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Abby had posterior paralysis accompanied by spinal-cord compression. Surgery was not an option and steroids numbed her pain but caused gastric bleeding. Abby's prognosis was grim. After acupuncture, however, she lived to the ripe old age of 16.
Fred slipped and fell on the ice outside his house. His legs didn't respond to surgery and without the use of them it looked like his options were running out. Following his first few acupuncture treatments he started kissing his doctor on the nose, something his master says he never does to anyone.
Another patient named Fred threw up some 12 times a day because of a digestive disorder. After just two acupuncture treatments his problem resolved.
Dr. Allen Schoen is a true believer. The self-described left-brained, double-blind-study-dependent, Cornell-schooled veterinarian performs miracles of modern medicine using the tools of the ancients every day, and you get the feeling he's regularly surprised by how well they work.
Schoen remembers his first acupuncture patient particularly well. One Friday in 1981 a man brought a black lab into Schoen's office. The dog was suffering from degenerative joint disease and could no longer run, play, or go outside. His owner figured it was time to say goodbye and brought him to Schoen. The New York vet was reluctant to put the animal to sleep and asked the man to wait just one weekend. "I don't know if this stuff will work," Schoen says he told the pooch's human companion, but he knew he had to try.
That same weekend Schoen was scheduled to attend a training session on veterinary acupuncture. When he got back from the conference, Schoen undertook his acupuncture treatment on the lab. "It probably took an hour for me to place my first needle," he says. "My assistant finally screamed at me, 'Will you stick a needle in already!'" After six treatments the dog walked into his office on his own with a ball in his mouth. At which point, Schoen says, his mouth dropped to the floor and he adopted a new mantra: "If at first you do succeed try to hide your amazement."
Since then Schoen has been adding such holistic therapies as chiropractic, medicinal herbalism, and homeopathy to his veterinary practice. As a result he's been saving pets conventional veterinary medicine had given up on, he says.
Schoen was the keynote speaker at a recent conference sponsored by the University of Minnesota College of Veterinary Medicine Outreach Office. It may seem strange for the university, the epicenter of conventional medicine, to sponsor a conference on alternative critter care. But not only is information mounting that many of the therapies work, according to the vets in attendance, veterinary clinics are finding that holistic treatments are good business.
A year ago the UM Academic Health Center, which oversees the departments that train doctors for both humans and animals, issued a report recognizing alternative health care as a growing industry. Of the approximately $13 billion spent on holistic care for humans each year, $10.5 billion comes directly out of patients' pockets, not insurance-company coffers. The University Medical School was directed to begin including information about therapies such as acupuncture, massage, medicinal herbalism, and chiropractic into its curriculum.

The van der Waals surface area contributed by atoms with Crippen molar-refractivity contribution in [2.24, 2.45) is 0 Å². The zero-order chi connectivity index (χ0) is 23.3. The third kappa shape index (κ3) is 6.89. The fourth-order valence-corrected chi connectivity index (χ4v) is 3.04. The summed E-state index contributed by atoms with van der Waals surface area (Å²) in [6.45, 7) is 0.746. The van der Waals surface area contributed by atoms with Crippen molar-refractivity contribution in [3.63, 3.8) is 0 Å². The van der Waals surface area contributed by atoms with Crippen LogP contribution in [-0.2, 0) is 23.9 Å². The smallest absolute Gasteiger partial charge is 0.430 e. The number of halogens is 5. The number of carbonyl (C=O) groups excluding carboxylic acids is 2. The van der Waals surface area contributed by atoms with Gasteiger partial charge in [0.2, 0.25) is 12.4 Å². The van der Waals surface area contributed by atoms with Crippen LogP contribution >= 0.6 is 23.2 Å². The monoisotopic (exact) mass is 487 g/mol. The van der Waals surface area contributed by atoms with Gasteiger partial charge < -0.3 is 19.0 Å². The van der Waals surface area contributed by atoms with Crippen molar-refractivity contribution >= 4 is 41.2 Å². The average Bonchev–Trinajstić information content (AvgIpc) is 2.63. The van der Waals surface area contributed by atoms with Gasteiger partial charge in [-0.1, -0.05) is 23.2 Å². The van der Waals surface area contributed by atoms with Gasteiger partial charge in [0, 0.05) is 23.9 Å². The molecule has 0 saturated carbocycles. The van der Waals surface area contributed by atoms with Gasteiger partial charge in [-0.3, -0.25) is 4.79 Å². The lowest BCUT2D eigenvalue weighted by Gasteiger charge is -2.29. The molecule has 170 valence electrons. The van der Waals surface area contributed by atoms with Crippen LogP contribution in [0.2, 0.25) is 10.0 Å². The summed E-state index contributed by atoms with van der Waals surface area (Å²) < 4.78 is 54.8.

The veterinary school was also quick to recognize this "potentially huge" area of practice, says conference organizer Laurie Greene. In addition to practicing holistic veterinary medicine at the Uptown Veterinary Clinic, Greene heads up the school's outreach programs. She says alternative therapies give vets more treatment options to offer their clients, which in turn can help make a vet's practice competitive. "Many [people] are saying, 'If I can use this on myself, why can't it help my pet?'" she says.
The Uptown Veterinary Clinic charges between $45 and $65 for an initial acupuncture assessment and $27.50 for each subsequent treatment. A first-time chiropractic visit runs $75 to $95 and $55 for each visit thereafter.
In other cities, clients now demand holistic treatment options for their pets, according to Schoen. And given that some 200 pet owners showed up to a public lecture given by Schoen the night before the conference, it would appear he and Greene are on to something.
Whether they can sell the therapies as "medicine" to other vets, both in private practice and at the university, is another matter. As several of the 100 or so vets at the recent conference were quick to point out, both doctors and academics are used to thinking of alternative therapies as rogue science.
Much as in human medicine, advances in veterinary science mean patients are living longer, explains Kia Benson, president of the UM student chapter of the American Holistic Veterinary Association. Pet owners are searching for ways to prolong their time with their pets and are also looking for cost-effective preventive treatments. Complementary therapies often provide these options, she says, but only in the last couple of years have vet schools taken an interest in integrating these therapies into their teaching. Benson's group has been working with the school's curriculum committee on adding instruction about complementary therapies to the school's offerings.
Like their human-doctor counterparts, many vets describe the popular remedies as "complementary therapies." In other words, they are to be viewed as a worthwhile supplement to traditional care but not a substitute.